Either David Jones is lucky or he’s someone you should watch out for around a pool table. It’s probably safe to say it’s the former after the Flames winger scored a goal that deflected off a stick, off of Wild defenseman Matt Dumba’s and into the net behind Minnesota goaltender Devan Dubnyk.
Jones was following the play up ice when he took a pass from Matt Stajan before firing it towards the goal. However, as Jones let his shot go, it was deflected by Wild defenseman Mike Reilly, which caused the puck to change course and go speeding towards Dumba’s face. Before Dumba could get out of the way, the puck ricocheted off of his head and changed direction again, this time into the net. You can’t make this up: Read more
In his ruling upholding Dennis Wideman’s 20-game suspension for physical abuse of an official, NHL commissioner Gary Bettman did not mince words. Not one little bit. Not only did he not accept the NHL Players’ Association’s notion that Wideman’s actions were the result of the effects of a concussion, but he crushed it, cast it aside and argued it basically had no shred of validity.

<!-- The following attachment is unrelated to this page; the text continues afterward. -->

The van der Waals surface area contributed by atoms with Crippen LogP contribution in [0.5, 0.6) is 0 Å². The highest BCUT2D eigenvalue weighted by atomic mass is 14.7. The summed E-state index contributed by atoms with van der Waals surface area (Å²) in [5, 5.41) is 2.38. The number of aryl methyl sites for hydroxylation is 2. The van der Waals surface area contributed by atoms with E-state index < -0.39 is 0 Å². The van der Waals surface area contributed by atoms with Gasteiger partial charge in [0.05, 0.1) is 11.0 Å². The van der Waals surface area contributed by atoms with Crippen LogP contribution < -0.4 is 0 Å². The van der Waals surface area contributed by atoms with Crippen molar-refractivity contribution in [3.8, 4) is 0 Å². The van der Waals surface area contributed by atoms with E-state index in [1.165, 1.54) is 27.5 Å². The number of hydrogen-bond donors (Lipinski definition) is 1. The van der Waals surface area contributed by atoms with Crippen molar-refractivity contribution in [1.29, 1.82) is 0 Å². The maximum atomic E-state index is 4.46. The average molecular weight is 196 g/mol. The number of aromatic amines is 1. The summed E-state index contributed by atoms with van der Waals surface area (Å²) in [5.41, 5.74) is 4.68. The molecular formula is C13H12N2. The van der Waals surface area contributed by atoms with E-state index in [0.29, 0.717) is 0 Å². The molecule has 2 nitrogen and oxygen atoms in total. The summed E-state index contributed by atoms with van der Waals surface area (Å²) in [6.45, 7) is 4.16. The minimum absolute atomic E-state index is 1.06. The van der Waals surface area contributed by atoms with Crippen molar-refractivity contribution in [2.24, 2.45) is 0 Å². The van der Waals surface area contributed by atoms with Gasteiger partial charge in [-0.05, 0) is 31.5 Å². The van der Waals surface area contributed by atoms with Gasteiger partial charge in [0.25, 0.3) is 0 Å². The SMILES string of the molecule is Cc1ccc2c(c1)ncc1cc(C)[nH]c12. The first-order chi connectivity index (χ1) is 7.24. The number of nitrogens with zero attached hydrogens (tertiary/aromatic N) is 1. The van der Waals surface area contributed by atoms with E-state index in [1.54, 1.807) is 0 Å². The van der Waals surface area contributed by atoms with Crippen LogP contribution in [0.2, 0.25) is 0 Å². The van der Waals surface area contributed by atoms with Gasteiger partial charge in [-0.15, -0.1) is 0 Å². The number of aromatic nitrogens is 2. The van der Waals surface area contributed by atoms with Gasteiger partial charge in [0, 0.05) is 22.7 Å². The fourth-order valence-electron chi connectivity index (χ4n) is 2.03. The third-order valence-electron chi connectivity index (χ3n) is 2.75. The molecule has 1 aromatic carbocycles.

In a 22-page explanation of his ruling that made for compelling reading, Bettman made it clear that he agreed with the suspension that was brought down by senior vice president of hockey operations Colin Campbell. In fact, he made it clear that rescinding or reducing the suspension was not even considered. In fact, Bettman said he believed Wideman acted out of character – but was not impaired – and that was the main factor that deterred him from imposing a suspension that was even longer.
If Dennis Wideman is going to have his 20-game suspension reduced, it’ll be up to a neutral arbitrator to do so.